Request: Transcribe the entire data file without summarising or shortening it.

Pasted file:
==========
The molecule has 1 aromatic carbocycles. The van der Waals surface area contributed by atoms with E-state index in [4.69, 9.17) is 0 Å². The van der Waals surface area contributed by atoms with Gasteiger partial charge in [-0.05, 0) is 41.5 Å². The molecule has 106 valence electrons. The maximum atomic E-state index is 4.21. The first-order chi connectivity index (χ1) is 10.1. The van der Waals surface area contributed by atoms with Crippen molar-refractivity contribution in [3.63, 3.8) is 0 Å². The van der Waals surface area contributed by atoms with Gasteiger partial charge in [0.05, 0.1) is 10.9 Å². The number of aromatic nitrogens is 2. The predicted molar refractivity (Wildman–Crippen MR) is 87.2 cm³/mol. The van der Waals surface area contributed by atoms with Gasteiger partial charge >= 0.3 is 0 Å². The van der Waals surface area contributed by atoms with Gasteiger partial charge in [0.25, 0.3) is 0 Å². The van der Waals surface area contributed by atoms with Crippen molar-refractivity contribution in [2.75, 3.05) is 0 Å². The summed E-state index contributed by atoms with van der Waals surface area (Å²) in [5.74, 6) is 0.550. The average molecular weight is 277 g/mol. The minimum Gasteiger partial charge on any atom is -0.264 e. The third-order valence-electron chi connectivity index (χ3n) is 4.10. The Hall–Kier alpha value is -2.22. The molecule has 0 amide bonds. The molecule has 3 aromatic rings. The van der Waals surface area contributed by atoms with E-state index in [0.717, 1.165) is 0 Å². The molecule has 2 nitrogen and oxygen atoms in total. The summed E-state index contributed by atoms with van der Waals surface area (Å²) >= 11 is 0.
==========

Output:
The molecule has 1 aromatic carbocycles. The van der Waals surface area contributed by atoms with E-state index in [4.69, 9.17) is 0 Å². The van der Waals surface area contributed by atoms with Gasteiger partial charge in [-0.05, 0) is 41.5 Å². The molecule has 106 valence electrons. The maximum atomic E-state index is 4.21. The first-order chi connectivity index (χ1) is 10.1. The van der Waals surface area contributed by atoms with Crippen molar-refractivity contribution in [3.63, 3.8) is 0 Å². The van der Waals surface area contributed by atoms with Gasteiger partial charge in [0.05, 0.1) is 10.9 Å². The number of aromatic nitrogens is 2. The predicted molar refractivity (Wildman–Crippen MR) is 87.2 cm³/mol. The van der Waals surface area contributed by atoms with Gasteiger partial charge >= 0.3 is 0 Å². The van der Waals surface area contributed by atoms with Gasteiger partial charge in [0.25, 0.3) is 0 Å². The van der Waals surface area contributed by atoms with Crippen molar-refractivity contribution in [2.75, 3.05) is 0 Å². The summed E-state index contributed by atoms with van der Waals surface area (Å²) in [5.74, 6) is 0.550. The average molecular weight is 277 g/mol. The minimum Gasteiger partial charge on any atom is -0.264 e. The third-order valence-electron chi connectivity index (χ3n) is 4.10. The Hall–Kier alpha value is -2.22. The molecule has 0 amide bonds. The molecule has 3 aromatic rings. The van der Waals surface area contributed by atoms with E-state index in [0.717, 1.165) is 0 Å². The molecule has 2 nitrogen and oxygen atoms in total. The summed E-state index contributed by atoms with van der Waals surface area (Å²) >= 11 is 0.